“This is a new generation. It’s a generation that can’t be controlled. They don’t read. They believe in action and experience. They have balls. When the opportunity arises they will do something bigger than we ever did,” said a founder of one of Egypt’s foremost militant fan groups or ultras.
Added another original ultra: “Things will eventually burst. When and where nobody knows. But the writing is on the wall.”


James M. Dorsey is a senior fellow at the S. Rajaratnam School of International Studies as Nanyang Technological University in Singapore, co-director of the Institute of Fan Culture of the University of Würzburg and the author of the blog, The Turbulent World of Middle East Soccer, and a forthcoming book with the same title.

Friday, July 3, 2015

Pitfalls of Turkish-Chinese relations in a microcosm

Source: Sabah

By James M. Dorsey

Turkish soccer player Alpaslan Ozturk’s decision to risk fame and wealth by expressing support for the embattled Turkic Uighur minority in Xinjiang reflects pressures in China’s ties to Turkey, its most complex relationship in the Muslim world and a key node on the Silk Road  that Beijing hopes to revive with massive investment in infrastructure across the Eurasian land mass.

In Mr. Ozturk’s case, two Chinese clubs could simply penalize the player for his remarks by calling off plans to hire him after he demanded that ten percent of his future salary be donated to Uighurs in ‘East Turkestan.’ By using the term employed by nationalist Uighurs rather than Xinjiang, the Chinese reference to the region, Mr. Ozturk poured fuel on the fire.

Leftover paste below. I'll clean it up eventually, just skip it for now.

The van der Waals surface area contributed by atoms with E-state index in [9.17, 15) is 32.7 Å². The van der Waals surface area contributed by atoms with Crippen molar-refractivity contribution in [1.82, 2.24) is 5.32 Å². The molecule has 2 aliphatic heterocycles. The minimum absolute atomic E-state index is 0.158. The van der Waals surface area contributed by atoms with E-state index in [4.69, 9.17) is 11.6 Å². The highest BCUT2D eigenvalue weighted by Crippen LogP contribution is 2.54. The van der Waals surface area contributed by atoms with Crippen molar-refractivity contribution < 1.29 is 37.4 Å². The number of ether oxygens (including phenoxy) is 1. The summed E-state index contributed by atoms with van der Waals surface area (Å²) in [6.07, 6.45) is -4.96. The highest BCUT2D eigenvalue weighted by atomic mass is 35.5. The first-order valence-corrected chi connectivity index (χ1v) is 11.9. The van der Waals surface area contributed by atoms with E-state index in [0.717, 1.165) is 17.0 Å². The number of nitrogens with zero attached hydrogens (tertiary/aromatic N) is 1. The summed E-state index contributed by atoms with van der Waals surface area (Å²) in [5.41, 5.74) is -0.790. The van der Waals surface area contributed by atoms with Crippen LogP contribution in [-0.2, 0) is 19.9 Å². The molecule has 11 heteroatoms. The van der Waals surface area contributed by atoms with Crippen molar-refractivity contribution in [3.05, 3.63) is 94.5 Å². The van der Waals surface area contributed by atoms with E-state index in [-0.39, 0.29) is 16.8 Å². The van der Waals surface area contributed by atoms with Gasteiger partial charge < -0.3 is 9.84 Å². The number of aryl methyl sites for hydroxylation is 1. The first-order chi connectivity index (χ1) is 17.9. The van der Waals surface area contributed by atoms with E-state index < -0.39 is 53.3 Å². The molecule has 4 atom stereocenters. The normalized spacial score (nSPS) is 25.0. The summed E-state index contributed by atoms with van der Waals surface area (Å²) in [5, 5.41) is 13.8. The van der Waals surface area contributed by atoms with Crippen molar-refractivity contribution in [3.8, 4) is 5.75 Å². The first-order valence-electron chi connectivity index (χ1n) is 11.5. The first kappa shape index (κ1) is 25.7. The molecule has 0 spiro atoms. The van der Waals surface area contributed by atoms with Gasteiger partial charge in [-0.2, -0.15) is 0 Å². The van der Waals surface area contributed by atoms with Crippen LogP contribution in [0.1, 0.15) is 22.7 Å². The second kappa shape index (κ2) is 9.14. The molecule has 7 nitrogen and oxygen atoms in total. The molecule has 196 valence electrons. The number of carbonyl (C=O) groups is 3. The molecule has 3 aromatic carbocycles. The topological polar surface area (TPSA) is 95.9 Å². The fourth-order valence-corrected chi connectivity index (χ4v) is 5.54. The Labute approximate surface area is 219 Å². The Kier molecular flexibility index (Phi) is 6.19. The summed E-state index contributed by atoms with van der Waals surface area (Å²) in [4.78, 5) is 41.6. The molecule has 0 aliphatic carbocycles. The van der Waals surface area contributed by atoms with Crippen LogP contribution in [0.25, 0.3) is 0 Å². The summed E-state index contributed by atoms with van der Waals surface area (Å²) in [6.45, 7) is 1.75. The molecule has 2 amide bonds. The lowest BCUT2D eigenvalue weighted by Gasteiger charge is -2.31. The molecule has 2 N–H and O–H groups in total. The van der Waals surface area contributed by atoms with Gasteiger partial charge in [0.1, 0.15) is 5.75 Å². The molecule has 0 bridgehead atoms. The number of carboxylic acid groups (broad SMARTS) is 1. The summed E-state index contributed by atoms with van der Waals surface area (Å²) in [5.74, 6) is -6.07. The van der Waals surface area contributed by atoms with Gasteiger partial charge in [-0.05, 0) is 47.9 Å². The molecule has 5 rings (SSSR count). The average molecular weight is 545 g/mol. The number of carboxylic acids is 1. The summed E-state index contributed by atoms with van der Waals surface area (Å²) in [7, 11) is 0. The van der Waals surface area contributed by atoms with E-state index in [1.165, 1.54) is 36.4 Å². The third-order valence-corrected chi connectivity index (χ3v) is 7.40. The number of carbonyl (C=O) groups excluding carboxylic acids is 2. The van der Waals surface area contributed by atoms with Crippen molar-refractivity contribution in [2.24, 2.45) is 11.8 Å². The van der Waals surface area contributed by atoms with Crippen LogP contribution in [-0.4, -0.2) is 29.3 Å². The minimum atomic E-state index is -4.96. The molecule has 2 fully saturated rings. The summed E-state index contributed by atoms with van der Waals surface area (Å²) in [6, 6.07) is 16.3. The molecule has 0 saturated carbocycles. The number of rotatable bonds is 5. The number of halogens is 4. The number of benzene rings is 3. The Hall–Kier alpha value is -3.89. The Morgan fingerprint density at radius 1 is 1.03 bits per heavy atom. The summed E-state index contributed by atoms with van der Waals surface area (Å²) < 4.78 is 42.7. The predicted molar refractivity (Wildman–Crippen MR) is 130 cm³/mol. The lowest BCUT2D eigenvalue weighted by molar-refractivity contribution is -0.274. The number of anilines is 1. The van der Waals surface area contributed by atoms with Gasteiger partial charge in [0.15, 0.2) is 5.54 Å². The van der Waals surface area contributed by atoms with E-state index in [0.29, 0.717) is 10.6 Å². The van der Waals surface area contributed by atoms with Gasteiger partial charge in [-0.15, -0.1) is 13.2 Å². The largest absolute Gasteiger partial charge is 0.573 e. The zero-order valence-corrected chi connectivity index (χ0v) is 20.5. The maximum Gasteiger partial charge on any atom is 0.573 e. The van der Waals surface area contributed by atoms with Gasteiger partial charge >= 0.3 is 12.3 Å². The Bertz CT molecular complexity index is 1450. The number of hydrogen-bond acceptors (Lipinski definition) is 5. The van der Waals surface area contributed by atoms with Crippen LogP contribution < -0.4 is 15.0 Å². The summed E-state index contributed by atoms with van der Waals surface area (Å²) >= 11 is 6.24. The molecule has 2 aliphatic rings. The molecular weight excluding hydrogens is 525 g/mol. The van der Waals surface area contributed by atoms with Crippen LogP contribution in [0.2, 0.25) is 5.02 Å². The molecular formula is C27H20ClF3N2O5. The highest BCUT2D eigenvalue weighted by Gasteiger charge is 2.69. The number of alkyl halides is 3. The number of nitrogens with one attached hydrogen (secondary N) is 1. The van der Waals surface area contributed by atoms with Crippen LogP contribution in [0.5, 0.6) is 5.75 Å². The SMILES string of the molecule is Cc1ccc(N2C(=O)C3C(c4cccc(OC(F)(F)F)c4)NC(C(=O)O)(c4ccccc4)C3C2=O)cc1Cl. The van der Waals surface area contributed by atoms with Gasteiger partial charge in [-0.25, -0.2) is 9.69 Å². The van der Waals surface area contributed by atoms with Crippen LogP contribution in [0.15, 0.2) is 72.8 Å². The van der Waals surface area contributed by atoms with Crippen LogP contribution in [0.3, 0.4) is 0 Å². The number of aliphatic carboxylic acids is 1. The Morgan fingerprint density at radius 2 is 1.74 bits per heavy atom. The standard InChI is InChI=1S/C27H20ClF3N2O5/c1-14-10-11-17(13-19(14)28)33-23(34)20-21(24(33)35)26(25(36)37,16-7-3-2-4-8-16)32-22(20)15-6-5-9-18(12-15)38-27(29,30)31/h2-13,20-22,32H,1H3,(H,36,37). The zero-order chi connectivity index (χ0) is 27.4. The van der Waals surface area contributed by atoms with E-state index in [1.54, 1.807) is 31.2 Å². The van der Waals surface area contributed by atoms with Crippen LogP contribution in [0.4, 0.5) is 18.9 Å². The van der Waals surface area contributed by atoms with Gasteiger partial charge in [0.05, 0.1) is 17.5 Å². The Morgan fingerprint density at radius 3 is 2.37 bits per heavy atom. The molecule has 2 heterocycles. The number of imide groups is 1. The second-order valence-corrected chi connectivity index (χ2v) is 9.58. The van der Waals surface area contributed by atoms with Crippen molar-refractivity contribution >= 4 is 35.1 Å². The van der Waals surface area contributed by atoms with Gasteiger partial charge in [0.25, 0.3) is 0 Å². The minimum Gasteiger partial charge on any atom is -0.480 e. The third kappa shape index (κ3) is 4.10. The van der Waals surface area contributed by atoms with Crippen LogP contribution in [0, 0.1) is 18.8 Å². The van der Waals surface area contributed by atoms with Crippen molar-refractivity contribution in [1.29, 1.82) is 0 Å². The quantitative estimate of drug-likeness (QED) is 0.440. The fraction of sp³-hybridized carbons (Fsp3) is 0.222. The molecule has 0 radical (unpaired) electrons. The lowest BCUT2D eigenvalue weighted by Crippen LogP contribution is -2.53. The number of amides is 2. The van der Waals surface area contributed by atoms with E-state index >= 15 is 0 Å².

In a Facebook posting quoted by Turkish media, Mr. Ozturk, a 22 year-old Belgian-Turkish national, said that “it is not right for me to breath in a country that skins our Muslim brothers alive. I thought so and I decided so. We see it on the television and in newspapers every day. Uighur Turks are being slaughtered since they are fasting (during the Muslim holy month of Ramadan)."

Mr. Ozturk said his statement was his way of rejecting the Chinese offers.” I condemn a country that slaughters people for being Muslims and fasting. I wasn't thinking of going to China when I received offers. Since I wasn't willing to live there, I laid down these conditions and thus the transfer was cancelled," he said.

Mr. Ozturk’s statement may not have been appreciated in Beijing, but it resonated with Turks, including the government, whose affinity to the Uighurs is based on both ethnicity and religion. Turkey is also a major gathering point for Uighur exiles and opposition groups that have long complained about discrimination and restrictions on following their Muslim faith.

As many as 28 people were killed last month in a clash in the city of Kashgar when police stopped a car at a checkpoint. It was the latest in a series of incidents involving protests as well as political violence in recent years.

“While Mr. Ozturk’s decision may of course be his own personal preference, it is hard to separate the footballer from the politics in this case,” said John Konuk Blasing, who first highlighted the soccer player’s action on his blog, thisisfootballislife.com